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EU Leaders Open Lisbon Summit on New European Treaty

European Union leaders have opened a summit in Lisbon, Portugal, aimed at settling a two-year dispute on how the group should be run.

The 27 leaders are examining a draft treaty that would streamline EU institutions and speed up decision-making at the two-day meeting.

Ahead of the summit, Portuguese Foreign Minister Jose Socrates, whose country currently holds the rotating EU presidency, acknowledged that some problems remain with the draft.  German Chancellor Angela Merkel said she expects difficult negotiations.

Italy is threatening to veto the new treaty, due to changes under which it would lose six of its current 78 seats in the European Parliament and lose parity with Britain and France.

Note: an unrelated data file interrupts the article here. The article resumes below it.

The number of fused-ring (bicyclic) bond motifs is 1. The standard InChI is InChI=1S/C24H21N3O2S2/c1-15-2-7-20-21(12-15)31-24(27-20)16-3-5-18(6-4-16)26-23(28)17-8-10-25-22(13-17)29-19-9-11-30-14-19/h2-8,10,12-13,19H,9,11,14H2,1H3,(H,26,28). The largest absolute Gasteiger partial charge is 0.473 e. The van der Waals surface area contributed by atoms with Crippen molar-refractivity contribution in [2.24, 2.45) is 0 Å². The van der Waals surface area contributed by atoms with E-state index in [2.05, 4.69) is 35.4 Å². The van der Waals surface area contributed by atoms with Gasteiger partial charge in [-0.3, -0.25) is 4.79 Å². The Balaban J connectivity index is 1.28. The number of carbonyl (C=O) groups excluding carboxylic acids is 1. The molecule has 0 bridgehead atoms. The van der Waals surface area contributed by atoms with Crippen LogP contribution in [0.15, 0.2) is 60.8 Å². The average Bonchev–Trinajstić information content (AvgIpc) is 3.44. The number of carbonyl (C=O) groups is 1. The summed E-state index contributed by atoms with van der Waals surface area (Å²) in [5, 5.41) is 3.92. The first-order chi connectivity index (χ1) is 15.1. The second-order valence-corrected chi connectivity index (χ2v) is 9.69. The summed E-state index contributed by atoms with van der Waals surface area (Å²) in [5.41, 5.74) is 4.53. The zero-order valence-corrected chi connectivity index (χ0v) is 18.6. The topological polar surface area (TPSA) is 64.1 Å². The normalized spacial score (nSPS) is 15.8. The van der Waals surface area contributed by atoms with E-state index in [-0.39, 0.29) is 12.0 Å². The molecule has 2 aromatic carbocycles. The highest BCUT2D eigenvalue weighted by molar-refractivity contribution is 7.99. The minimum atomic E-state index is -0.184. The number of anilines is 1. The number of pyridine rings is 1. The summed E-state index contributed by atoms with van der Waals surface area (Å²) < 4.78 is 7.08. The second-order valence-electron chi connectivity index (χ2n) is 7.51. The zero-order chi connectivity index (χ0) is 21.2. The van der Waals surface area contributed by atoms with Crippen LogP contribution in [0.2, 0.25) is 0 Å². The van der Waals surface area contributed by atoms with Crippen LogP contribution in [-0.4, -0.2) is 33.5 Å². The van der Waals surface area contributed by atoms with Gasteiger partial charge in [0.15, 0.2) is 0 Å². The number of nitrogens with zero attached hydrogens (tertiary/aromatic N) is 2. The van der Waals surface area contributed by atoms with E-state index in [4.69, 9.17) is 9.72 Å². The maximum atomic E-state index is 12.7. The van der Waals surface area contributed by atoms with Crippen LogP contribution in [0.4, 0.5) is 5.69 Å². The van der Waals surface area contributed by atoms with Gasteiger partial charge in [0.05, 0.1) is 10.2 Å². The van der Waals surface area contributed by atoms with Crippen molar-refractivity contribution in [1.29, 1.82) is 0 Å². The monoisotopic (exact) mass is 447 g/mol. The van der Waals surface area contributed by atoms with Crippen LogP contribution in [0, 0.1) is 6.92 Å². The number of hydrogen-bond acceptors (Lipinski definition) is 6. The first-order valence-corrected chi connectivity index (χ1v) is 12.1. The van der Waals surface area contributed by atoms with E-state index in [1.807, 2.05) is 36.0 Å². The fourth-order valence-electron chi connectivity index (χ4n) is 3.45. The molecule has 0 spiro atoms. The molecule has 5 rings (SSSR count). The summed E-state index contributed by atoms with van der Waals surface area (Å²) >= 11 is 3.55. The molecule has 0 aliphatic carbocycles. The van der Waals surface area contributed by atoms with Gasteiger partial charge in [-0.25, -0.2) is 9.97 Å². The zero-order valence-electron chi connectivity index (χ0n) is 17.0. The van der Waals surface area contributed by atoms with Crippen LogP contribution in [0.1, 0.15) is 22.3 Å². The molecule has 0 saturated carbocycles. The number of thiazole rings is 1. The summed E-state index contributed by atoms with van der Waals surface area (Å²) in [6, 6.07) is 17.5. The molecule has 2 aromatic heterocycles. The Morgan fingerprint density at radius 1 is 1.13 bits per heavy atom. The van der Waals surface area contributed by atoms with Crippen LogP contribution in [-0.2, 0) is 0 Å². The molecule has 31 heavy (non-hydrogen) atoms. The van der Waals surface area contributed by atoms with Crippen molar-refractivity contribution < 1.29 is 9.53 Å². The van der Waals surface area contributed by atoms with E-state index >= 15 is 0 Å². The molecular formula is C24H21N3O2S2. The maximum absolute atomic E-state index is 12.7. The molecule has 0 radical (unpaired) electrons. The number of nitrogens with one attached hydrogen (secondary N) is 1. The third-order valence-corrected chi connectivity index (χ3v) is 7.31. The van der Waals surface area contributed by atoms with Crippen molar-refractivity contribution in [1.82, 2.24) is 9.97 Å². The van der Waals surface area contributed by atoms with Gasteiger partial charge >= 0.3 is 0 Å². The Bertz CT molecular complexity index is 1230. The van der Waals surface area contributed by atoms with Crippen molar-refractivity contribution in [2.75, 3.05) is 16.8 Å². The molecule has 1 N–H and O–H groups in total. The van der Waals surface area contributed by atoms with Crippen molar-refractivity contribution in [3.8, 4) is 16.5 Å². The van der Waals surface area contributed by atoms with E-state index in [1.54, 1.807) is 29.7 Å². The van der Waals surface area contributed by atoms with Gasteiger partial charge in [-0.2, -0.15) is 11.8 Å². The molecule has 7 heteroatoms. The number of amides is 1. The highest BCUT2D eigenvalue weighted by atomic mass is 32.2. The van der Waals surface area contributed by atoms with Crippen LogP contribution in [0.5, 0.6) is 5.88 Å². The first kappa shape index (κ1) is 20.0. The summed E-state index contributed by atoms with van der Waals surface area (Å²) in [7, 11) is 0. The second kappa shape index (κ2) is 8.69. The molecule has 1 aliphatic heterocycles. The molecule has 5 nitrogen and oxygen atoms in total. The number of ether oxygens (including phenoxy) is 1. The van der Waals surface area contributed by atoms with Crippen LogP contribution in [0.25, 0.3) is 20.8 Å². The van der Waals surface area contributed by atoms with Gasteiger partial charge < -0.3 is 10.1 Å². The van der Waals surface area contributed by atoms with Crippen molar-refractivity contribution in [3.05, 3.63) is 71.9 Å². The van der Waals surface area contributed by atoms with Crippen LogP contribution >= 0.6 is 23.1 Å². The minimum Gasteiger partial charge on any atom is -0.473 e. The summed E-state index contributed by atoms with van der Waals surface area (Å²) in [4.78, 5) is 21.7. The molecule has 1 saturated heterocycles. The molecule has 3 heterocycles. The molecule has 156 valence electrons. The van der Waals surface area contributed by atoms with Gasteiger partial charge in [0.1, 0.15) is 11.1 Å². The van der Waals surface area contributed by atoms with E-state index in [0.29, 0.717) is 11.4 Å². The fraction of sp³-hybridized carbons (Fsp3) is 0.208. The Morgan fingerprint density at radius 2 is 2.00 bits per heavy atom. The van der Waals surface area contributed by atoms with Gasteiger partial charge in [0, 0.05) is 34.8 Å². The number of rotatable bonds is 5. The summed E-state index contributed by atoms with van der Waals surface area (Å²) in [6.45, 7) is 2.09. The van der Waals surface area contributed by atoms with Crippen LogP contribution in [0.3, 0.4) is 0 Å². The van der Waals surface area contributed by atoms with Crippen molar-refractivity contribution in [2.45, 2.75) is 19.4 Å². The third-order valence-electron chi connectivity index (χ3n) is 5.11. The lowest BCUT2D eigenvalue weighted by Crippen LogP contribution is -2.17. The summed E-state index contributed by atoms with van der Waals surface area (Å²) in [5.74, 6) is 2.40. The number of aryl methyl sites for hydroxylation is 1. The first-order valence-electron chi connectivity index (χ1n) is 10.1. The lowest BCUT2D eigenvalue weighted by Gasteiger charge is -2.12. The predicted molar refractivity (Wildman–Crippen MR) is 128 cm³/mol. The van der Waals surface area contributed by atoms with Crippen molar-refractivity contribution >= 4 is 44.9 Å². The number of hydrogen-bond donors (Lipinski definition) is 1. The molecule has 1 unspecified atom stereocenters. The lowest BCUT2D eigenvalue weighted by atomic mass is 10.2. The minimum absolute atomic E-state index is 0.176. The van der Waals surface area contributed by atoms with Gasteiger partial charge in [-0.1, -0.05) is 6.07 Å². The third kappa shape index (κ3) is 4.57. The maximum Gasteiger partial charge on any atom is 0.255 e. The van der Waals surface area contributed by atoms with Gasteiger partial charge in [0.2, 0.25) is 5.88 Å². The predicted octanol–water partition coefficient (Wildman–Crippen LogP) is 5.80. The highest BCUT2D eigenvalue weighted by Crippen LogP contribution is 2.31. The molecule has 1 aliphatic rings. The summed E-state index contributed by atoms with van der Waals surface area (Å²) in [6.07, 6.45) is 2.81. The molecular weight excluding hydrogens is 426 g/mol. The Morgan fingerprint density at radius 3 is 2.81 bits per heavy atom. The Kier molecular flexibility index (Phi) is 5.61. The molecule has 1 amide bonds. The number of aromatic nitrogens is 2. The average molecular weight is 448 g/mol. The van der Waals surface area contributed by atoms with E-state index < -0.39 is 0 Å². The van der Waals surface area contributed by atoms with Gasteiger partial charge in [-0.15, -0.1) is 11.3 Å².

For his part, Polish President Lech Kaczynski repeated Polish demands that the treaty include a provision allowing a minority of nations to temporarily delay EU decisions.

If approved, the treaty would extend the EU rotating presidency to a two-year term and give the bloc more say in foreign and internal security policy.  The document would replace the draft EU constitution rejected by French and Dutch voters in 2005.

Some information for this report was provided by AFP, AP and Reuters.

 

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